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Crown of thorns starfish could reach 60 million on GBR

An adult crown of thorns starfish can eat a dinner plate sized area of coral every day.
An adult crown of thorns starfish can eat a dinner plate sized area of coral every day. Jon Hanson

A NEW report commissioned by WWF Australia is warning the current crown of thorns starfish outbreak in the Great Barrier Reef could reach plague proportions. 

The report's author Dr Glen Holmes said crown of thorns numbers could reach 60 million, with devastating consequences for the reef. 

"It would be like a locust plague devastating vegetation," Dr Holmes said.

The outbreak has been underway for five years, with estimates putting current crown of thorns numbers between four and twelve million. 

Between 1985 and 2012, central and southern sections of the GBR lost over 60,000 hectares of live coral solely to crown of thorns.

 

Crown of thorns starfish outbreaks tend to follow this pattern. Primary outbreaks tend to occur between Cairns and Lizard Island before migrating south, feeding secondary outbreaks on well-connected reefs.
Crown of thorns starfish outbreaks tend to follow this pattern. Primary outbreaks tend to occur between Cairns and Lizard Island before migrating south, feeding secondary outbreaks on well-connected reefs. WWF

 

"To put that in perspective, that's the same as 60,000 football fields of coral eaten in less than 30 years," Dr Holmes said. 

An adult starfish can eat a dinner plate-sized patch of coral each day.

>> Report: moderate progress halting fertiliser run-off to reef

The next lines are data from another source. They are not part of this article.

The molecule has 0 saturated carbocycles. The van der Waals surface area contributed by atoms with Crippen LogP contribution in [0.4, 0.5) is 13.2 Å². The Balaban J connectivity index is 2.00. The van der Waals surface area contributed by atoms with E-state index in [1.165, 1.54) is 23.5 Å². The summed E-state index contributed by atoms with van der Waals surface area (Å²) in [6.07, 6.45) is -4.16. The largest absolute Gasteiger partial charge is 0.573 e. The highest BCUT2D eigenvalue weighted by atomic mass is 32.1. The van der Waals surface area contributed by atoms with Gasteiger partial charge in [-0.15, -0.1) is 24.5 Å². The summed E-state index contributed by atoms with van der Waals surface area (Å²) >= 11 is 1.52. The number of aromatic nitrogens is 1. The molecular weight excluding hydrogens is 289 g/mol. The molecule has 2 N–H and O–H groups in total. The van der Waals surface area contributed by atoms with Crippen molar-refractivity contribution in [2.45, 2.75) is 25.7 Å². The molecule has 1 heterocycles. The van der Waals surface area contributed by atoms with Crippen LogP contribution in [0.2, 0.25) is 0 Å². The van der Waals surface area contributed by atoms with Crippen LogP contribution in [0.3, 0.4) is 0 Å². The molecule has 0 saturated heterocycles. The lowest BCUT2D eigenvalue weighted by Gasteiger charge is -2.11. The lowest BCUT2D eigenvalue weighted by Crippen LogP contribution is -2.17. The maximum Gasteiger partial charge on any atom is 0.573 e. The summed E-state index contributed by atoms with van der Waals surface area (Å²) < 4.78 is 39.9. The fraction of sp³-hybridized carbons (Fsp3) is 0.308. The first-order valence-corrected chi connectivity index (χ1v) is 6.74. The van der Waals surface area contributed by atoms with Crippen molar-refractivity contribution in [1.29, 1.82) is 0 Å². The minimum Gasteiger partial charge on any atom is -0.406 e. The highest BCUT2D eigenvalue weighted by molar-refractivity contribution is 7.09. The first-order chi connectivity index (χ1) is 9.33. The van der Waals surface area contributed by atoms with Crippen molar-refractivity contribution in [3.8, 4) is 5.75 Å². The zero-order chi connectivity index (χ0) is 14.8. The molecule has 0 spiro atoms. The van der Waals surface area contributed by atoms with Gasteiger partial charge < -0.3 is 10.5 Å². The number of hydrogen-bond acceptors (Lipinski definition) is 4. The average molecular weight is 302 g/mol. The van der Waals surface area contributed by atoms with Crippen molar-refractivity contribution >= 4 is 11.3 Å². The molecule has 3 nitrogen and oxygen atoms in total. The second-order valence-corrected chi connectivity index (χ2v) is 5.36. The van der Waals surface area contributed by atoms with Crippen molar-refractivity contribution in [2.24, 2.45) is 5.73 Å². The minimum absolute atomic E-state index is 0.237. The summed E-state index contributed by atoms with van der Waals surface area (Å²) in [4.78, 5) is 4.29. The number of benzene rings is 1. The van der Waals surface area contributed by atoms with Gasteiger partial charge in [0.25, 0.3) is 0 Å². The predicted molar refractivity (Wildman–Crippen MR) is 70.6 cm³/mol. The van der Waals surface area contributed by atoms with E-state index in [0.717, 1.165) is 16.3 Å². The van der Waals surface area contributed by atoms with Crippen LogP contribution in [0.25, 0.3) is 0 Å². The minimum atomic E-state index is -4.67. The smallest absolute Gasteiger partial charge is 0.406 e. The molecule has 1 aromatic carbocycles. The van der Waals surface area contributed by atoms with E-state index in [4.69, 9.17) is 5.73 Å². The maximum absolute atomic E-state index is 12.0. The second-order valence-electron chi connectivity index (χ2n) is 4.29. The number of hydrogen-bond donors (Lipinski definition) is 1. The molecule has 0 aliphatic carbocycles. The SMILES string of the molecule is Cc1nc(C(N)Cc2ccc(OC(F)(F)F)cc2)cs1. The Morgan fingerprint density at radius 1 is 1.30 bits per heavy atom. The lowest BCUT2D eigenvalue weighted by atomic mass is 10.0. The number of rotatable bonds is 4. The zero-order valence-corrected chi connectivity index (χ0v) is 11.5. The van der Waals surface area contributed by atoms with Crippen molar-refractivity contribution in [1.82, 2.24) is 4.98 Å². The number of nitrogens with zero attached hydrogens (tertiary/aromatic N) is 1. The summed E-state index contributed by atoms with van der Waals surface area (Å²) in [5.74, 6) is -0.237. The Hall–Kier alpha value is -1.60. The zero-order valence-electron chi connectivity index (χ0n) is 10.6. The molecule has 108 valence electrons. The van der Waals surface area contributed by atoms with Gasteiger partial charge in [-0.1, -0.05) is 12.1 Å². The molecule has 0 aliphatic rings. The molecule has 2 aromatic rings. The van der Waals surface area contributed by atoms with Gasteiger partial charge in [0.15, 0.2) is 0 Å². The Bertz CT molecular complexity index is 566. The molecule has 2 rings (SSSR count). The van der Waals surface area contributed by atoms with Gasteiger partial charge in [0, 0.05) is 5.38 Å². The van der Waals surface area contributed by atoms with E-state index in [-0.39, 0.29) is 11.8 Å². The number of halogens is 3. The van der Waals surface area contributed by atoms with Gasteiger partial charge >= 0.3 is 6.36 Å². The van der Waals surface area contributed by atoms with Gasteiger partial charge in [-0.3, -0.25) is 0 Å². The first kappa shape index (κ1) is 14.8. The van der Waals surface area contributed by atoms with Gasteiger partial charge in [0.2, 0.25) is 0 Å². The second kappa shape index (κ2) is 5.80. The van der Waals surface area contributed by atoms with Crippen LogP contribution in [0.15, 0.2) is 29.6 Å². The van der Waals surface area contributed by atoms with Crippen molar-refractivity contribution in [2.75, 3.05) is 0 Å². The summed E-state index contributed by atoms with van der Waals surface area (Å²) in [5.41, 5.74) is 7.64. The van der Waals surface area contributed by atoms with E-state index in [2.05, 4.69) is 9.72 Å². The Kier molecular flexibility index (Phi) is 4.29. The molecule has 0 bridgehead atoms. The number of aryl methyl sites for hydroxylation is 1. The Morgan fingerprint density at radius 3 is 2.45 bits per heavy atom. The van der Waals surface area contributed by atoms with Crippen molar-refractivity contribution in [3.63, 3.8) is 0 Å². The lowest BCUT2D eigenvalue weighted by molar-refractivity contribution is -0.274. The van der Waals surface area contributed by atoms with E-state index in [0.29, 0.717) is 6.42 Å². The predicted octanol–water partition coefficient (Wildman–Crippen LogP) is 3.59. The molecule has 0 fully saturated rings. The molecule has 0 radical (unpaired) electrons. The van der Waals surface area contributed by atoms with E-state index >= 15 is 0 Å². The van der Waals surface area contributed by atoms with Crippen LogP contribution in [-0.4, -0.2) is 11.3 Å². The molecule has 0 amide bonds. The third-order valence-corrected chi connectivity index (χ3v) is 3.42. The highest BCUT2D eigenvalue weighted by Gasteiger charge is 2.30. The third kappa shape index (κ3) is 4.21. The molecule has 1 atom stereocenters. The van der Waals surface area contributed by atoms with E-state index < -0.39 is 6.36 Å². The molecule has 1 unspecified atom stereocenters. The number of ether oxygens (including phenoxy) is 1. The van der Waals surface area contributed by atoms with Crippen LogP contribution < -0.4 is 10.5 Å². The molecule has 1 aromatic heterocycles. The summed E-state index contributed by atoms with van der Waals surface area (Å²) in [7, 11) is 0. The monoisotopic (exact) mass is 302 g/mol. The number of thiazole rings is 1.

>> Great Barrier Reef about to suffer major bleaching

>> Attenborough draws attention to GBR at climate change summit

Crown of thorns are native to the Great Barrier Reef, but human influences have put increasing pressure on marine ecosystems. 

Research indicates outbreaks would naturally have occurred around once in 100 years, compared to today's rate of once every 14 to 17 years.

Around 400,000 crown of thorns have been removed from the Great Barrier Reef since 2012, but it's barely a dent in the millions devouring the reef. 

 

Increased levels of nitrogen, mainly from agriculture, is the main factor that drives outbreaks, as Crown of Thorns larvae feed on nutrients.  

This is why outbreaks often occur a few years after large flood events -- every time nutrient levels double, the number of crown of thorns larvae that survive to adulthood increase eight-fold. 

>> READ THE REPORT

Other factors include overfishing (which reduces crown of thorns' predator species), how close reefs are together and temperature increases from climate change. 

Research indicates nitrogen runoff will have to be reduced by 80% to bring crown of thorns back to their natural cycle.

The report recommends improving approaches to fertilising and educating growers on how to fertilise in the right place at the right time with the right amount to reduce excess.

"Achieving targets is well beyond the funds currently allocated by the government," the report says. 

The report is calling on governments to take action by:

  • Placing a cap on pollution to ensure new development does not result in more dirty water flowing to the Reef.
  • Support farmers to implement the latest practices which increase productivity and cut pollution.
  • Enforce laws for businesses who continue to pollute the Reef.
  • Invest to secure the farm practice and land use changes needed to deliver significant cuts to pollution.
  • Co-invest with industry in innovation to deliver the next wave of profitable pollution cutting practices.

Topics:  great barrier reef


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